It was on this day in 1928 when the U.S. Supreme Court issued its second most famous decision about zoning, Nectow v. City of Cambridge., 277 U.S. 183 (1928). 

We say “second” because everyone knows that the first is the Court’s decision issued just two years earlier which generally upheld comprehensive use, height, and density regulations as a valid exercise of the government’s police power to regulate property uses to further the public health, safety, welfare, or morals. See Village of Euclid v. Ambler Realty Co., 272 U S. 365 (1926). 

Partly because of the hype surrounding Euclid and the broad governmental embrace of exclusionary land use policies that Euclid unleashed, we think that Nectow has not received the attention it is due. After all, it should be seen as the companion case to Euclid: it was authored by same Justice who wrote Euclid (Justice Sutherland), and there’s a straight line between all three parts of the Court’s 1920’s land use trilogy (Mahon, Euclid, and Nectow), two of which are strong reaffirmations of property rights. 

But today, Nectow is often dismissed as a byproduct of an earlier time, Lochnering of the substantive due process rational basis test, or even just too archaic to pay attention to.

But unlike Euclid, which was a facial challenge to zoning generally, Nectow was an as-applied challenge, asserting that placing some of Nectow’s land in a residential zone — and thereby causing a contract for sale of the land for non-residential uses to be cancelled — was arbitrary and capricious. A master appointed to find facts determined the residential designation was out of sync with the mixed uses in the surrounding area. But the Supreme Judicial Court of Massachusetts took Euclid and Justice Sutherland at their word and concluded “who are we, mere judges, to question what Cambridge’s zoning officials say is in the public interest?” (We’re paraphrasing of course, but that was the vibe.)

But Justice Sutherland was all “hang on, pay attention to what we said in Euclid; that wasn’t us telling courts to be poodles.” (Paraphrasing, again):

Nevertheless, if that were all, we should not be warranted in substituting our judgment for that of the zoning authorities primarily charged with the duty and responsibility of determining the question. Zahn v. Board of Public Works, 274 U. S. 325, 328, 47 S. Ct. 594, 71 L. Ed. 1074, and cases cited. But that is not all. The governmental power to interfere by zoning regulations with the general rights of the land owner by restricting the character of his use, is not unlimited, and, other questions aside, such restriction cannot be imposed if it does not bear a substantial relation to the public health, safety, morals, or general welfare. Euclid v. Ambler Co., supra, p. 395 (47 S. Ct. 114). Here, the express finding of the master, already quoted, confirmed by the court below, is that the health, safety, convenience, and general welfare of the inhabitants of the part of the city affected will not be promoted by the disposition made by the ordinance of the locus in question. This finding of the master, after a hearing and an inspection of the entire area affected, supported, as we think it is, by other findings of fact, is determinative of the case. That the invasion of the property of plaintiff in error was serious and highly injurious is clearly established; and, since a necessary basis for the support of that invasion is wanting, the action of the zoning authorities comes within the ban of the Fourteenth Amendment and cannot be sustained.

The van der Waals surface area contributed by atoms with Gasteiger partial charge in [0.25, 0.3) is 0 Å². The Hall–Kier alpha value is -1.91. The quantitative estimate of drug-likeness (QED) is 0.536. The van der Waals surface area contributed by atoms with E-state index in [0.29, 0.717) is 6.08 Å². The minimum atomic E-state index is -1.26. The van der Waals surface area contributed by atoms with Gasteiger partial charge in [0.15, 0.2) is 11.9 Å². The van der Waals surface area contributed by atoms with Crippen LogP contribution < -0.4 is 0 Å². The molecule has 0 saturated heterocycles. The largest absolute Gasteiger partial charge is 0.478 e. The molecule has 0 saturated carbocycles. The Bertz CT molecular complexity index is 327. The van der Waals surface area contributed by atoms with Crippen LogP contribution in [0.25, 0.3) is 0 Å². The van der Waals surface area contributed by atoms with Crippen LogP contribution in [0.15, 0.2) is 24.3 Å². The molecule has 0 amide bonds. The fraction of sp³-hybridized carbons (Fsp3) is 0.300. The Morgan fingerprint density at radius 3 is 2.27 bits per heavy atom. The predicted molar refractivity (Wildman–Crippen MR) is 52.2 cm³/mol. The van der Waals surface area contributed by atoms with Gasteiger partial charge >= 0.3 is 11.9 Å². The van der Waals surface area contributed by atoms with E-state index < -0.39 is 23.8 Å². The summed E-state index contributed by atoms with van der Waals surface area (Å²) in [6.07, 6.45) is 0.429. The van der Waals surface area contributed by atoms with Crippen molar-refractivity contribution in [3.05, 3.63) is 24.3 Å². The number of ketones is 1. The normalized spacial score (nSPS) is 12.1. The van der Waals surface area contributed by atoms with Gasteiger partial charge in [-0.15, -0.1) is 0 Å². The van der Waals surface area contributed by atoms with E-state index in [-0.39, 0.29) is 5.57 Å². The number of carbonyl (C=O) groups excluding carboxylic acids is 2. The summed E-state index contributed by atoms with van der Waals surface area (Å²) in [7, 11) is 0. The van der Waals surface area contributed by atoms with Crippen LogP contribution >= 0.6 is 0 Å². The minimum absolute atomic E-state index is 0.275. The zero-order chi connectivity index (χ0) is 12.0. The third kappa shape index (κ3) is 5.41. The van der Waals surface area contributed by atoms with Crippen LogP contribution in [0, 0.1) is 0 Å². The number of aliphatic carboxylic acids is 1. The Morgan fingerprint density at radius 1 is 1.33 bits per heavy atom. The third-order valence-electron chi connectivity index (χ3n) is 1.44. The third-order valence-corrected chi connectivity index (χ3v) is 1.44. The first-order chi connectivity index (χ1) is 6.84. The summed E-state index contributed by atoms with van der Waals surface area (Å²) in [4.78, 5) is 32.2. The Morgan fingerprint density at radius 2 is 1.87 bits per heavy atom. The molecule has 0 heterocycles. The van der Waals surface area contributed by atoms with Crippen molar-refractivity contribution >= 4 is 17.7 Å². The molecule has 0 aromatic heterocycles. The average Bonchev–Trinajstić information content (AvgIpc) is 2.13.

So yes, zoning as a concept is within the police power, but we must keep at the forefront the core principle that property rights are to be respected. Facts, and not some vague incantation of the rational basis test should serve as the standard 

As James Metzenbaum, the lawyer who represented the Village of Euclid later wrote:

It is essential that there be kept in mind the ever-true doctrine that the owner of property doas have some inalienable rights. A corollary of this doctrine is that it is the duty of the lawyer to fight for the preservation of such rights and not to permit overly zealous zoning experts who draft ordinances nor obliging Councils who pass them, to promulgate legislation which is unreasonable or which unlawfully tends toward the divestment of the property owners’ constitutional rights.

See James Metzenbaum, The History of Zoning – A Thumbnail Sketch, 9 W. Res. L. Rev. 36, 42 (1957).

So here’s how we see it: go ahead and zone, government. But it’s gotta make actual sense (Nectow). And even if it does makes sense but nonetheless deprives the property owner of essential rights, you have to pay for the privilege (Mahon). 

Oh no, you say, if we revive Nectow‘s recognition of restraints on the police power what shall become of zoning? It doesn’t mean the end, only a reasonable limits, bounded by property rights. You know what term is in the Constitution? “Private property.” And what term isn’t? “Police power.” Sure, the term, like element domain, is inherent, we suppose. But aren’t we more concerned with protecting an individual’s freedom to choose how to use her property, unless there’s some articulable harm that can be shown, and not presumed?

And rest easy: zoning isn’t the be-all-end-all of municipal land use regulation. Especially when properly constrained by the Constitution. Professor Siegan’s seminal book explains why. 

So Happy Birthday, Nectow. Ninety-six years young and looking better each day!